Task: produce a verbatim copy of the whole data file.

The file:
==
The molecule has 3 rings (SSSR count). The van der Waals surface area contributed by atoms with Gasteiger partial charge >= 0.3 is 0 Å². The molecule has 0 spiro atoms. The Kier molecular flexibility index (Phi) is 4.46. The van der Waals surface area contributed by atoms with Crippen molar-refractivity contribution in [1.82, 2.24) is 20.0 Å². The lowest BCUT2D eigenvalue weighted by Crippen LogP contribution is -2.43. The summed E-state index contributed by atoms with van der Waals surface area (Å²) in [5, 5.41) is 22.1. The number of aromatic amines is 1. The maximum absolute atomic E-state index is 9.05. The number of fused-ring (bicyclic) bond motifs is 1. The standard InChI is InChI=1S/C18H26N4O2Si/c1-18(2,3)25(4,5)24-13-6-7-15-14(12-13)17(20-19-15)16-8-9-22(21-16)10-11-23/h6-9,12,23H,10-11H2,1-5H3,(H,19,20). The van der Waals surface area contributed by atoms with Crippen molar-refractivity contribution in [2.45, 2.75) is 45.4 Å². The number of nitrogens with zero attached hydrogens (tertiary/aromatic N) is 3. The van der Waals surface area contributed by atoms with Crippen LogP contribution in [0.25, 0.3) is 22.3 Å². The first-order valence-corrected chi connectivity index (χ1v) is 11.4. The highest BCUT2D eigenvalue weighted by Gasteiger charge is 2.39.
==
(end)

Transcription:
The molecule has 3 rings (SSSR count). The van der Waals surface area contributed by atoms with Gasteiger partial charge >= 0.3 is 0 Å². The molecule has 0 spiro atoms. The Kier molecular flexibility index (Phi) is 4.46. The van der Waals surface area contributed by atoms with Crippen molar-refractivity contribution in [1.82, 2.24) is 20.0 Å². The lowest BCUT2D eigenvalue weighted by Crippen LogP contribution is -2.43. The summed E-state index contributed by atoms with van der Waals surface area (Å²) in [5, 5.41) is 22.1. The number of aromatic amines is 1. The maximum absolute atomic E-state index is 9.05. The number of fused-ring (bicyclic) bond motifs is 1. The standard InChI is InChI=1S/C18H26N4O2Si/c1-18(2,3)25(4,5)24-13-6-7-15-14(12-13)17(20-19-15)16-8-9-22(21-16)10-11-23/h6-9,12,23H,10-11H2,1-5H3,(H,19,20). The van der Waals surface area contributed by atoms with Crippen molar-refractivity contribution in [2.45, 2.75) is 45.4 Å². The number of nitrogens with zero attached hydrogens (tertiary/aromatic N) is 3. The van der Waals surface area contributed by atoms with Crippen LogP contribution in [0.25, 0.3) is 22.3 Å². The first-order valence-corrected chi connectivity index (χ1v) is 11.4. The highest BCUT2D eigenvalue weighted by Gasteiger charge is 2.39.